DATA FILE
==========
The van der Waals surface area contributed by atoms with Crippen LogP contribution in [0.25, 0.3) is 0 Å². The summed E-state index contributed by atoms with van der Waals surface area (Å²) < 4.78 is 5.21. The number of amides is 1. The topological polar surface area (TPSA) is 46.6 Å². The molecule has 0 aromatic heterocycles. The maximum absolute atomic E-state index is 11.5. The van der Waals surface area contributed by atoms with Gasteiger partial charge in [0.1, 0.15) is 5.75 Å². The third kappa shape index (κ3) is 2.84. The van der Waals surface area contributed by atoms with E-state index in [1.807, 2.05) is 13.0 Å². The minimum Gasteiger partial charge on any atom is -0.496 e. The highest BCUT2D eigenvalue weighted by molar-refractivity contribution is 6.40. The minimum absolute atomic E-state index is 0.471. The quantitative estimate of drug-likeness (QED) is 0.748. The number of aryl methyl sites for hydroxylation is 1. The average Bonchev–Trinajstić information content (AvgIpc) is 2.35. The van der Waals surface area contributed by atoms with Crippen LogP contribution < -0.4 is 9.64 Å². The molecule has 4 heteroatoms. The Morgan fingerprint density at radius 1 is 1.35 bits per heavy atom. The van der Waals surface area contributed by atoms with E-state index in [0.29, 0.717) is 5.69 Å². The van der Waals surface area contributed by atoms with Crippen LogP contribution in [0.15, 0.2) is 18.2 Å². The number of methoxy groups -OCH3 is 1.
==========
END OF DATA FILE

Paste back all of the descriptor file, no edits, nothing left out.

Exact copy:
The van der Waals surface area contributed by atoms with Crippen LogP contribution in [0.25, 0.3) is 0 Å². The summed E-state index contributed by atoms with van der Waals surface area (Å²) < 4.78 is 5.21. The number of amides is 1. The topological polar surface area (TPSA) is 46.6 Å². The molecule has 0 aromatic heterocycles. The maximum absolute atomic E-state index is 11.5. The van der Waals surface area contributed by atoms with Gasteiger partial charge in [0.1, 0.15) is 5.75 Å². The third kappa shape index (κ3) is 2.84. The van der Waals surface area contributed by atoms with E-state index in [1.807, 2.05) is 13.0 Å². The minimum Gasteiger partial charge on any atom is -0.496 e. The highest BCUT2D eigenvalue weighted by molar-refractivity contribution is 6.40. The minimum absolute atomic E-state index is 0.471. The quantitative estimate of drug-likeness (QED) is 0.748. The number of aryl methyl sites for hydroxylation is 1. The average Bonchev–Trinajstić information content (AvgIpc) is 2.35. The van der Waals surface area contributed by atoms with Crippen LogP contribution < -0.4 is 9.64 Å². The molecule has 4 heteroatoms. The Morgan fingerprint density at radius 1 is 1.35 bits per heavy atom. The van der Waals surface area contributed by atoms with E-state index in [0.29, 0.717) is 5.69 Å². The van der Waals surface area contributed by atoms with Crippen LogP contribution in [0.15, 0.2) is 18.2 Å². The number of methoxy groups -OCH3 is 1.